Organization purchases protective vest for K-9
DOWAGIAC — The city’s resident four-legged police officer is looking a lot spiffier these days.
The Dowagiac Police Department’s K-9, Tole, has recently begun wearing a sleek black vest, sporting the words “POLICE” in white on the sides, with several belts holding it in place, while on patrol with his handler, Officer Kevin Roman. The new harness matches closely with the dark-colored uniforms worn by his human counterparts in the department, making him and his partner look even more like a formidable duo that is ready to take a bite of Dowagiac’s criminal element.
“This is his new work attire,” Roman said about Tole’s vest. “It’s what he wears everyday while on duty.”
The garment is far more than just a fashion statement, though. The vest will also provide invaluable protection to Tole while out in the field, standing in between the dog and damage from bullets, knives or small explosions, Roman said.
Tole’s new attire would normally cost between $2,000 to $3,000 — funds outside the department’s normal operating budget, Roman said.
Thanks to generosity of a former Navy SEAL K-9 handler and others in the Dowagiac community, however, Tole is now a little safer from the dangers presented by the unpredictable world of law enforcement.
Spike’s K-9 Fund, a nonprofit operated by retired SEAL turned motivational speaker James Hatch, began arranging for the purchase of the custom-fit vest for Tole after meeting with the K-9 and Roman when Hatch spoke at Southwestern Michigan College in September. The special forces member — who lost his own K-9, Spike, while serving in Iraq in 2006 — agreed to donate his speaking fee from the college to purchase the protective garment. Over the next several weeks, people from the Dowagiac community, including members of Roman’s family, chipped in the rest of the amount to make the purchase possible, the officer said.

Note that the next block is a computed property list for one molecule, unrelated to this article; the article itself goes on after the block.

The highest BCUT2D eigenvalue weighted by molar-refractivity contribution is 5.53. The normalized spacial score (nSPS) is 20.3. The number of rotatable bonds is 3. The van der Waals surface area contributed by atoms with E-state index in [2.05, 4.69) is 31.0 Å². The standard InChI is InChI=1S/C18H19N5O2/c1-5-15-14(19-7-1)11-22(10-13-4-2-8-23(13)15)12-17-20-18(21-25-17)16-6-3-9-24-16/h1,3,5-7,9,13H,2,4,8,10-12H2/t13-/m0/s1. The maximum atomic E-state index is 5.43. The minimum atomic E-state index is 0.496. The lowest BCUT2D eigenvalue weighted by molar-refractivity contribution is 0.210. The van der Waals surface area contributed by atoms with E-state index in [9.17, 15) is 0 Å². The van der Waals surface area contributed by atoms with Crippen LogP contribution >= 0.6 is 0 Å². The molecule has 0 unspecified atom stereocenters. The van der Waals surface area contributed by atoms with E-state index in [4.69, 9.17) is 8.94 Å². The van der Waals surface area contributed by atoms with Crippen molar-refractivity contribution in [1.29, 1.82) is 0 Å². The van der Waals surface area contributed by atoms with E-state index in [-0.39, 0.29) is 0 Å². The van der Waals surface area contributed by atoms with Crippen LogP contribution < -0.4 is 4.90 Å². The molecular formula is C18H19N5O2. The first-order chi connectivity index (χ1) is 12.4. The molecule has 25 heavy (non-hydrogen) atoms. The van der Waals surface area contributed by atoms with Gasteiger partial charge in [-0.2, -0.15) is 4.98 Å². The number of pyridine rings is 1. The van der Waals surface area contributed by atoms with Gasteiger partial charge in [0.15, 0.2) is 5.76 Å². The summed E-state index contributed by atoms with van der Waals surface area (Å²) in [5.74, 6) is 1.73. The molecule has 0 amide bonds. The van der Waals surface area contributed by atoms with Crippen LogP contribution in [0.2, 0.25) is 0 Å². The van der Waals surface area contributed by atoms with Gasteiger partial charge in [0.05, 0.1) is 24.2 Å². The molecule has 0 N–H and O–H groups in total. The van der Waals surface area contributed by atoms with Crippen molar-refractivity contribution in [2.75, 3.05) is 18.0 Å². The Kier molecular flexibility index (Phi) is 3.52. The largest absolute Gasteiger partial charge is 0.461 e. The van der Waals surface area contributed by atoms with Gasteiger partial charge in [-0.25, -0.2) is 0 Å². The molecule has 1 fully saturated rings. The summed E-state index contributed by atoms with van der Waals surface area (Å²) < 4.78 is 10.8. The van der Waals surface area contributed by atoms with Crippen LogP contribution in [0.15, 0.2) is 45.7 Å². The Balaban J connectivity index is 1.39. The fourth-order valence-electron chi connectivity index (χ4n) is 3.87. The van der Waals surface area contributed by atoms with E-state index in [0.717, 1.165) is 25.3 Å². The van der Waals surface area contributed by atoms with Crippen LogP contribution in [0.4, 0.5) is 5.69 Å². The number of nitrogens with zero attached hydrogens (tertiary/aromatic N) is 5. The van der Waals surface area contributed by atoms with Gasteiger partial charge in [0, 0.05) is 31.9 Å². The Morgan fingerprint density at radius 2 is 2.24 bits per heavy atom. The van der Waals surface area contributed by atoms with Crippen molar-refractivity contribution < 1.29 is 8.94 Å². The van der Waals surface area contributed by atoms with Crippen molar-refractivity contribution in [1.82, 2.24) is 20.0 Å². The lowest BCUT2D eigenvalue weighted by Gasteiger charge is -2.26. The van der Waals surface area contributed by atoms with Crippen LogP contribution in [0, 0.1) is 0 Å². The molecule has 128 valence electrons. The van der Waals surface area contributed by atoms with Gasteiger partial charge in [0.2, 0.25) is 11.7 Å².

After sending in photos of Tole wearing a mockup of the vest to Canadian K-9 equipment manufacturer K9 Storm, the company went to work producing the armor for the police dog. The finished vest arrived shortly before Thanksgiving, Roman said.
Roman likened Tole’s new gear to the bullet proof vests officers wear while responding to dangerous situations. As the vest only weighs around 3 pounds, though, it is light enough for Tole to still remain limber and agile while suited.
While Roman and the rest the department will still do everything possible to keep Tole out of danger, the vest will at least offer an additional layer of protection in situations like tracks or searches, where sometimes the dog will run way ahead of his partner, Roman said.
“In spite of all his training, he is still just a dog,” he said. “He doesn’t understand what bullets are, or what knives are, like we do. We are bringing him into a dangerous world. The least we can do is protect him.”
Roman said he and others in the department are grateful that Hatch and others stepped up to help protect Tole. Their actions give him an extra boost in morale while he and his partner are out on patrol protecting the community.
“It’s very rewarding to know that people are supporting local law enforcement — especially our K-9s,” Roman said.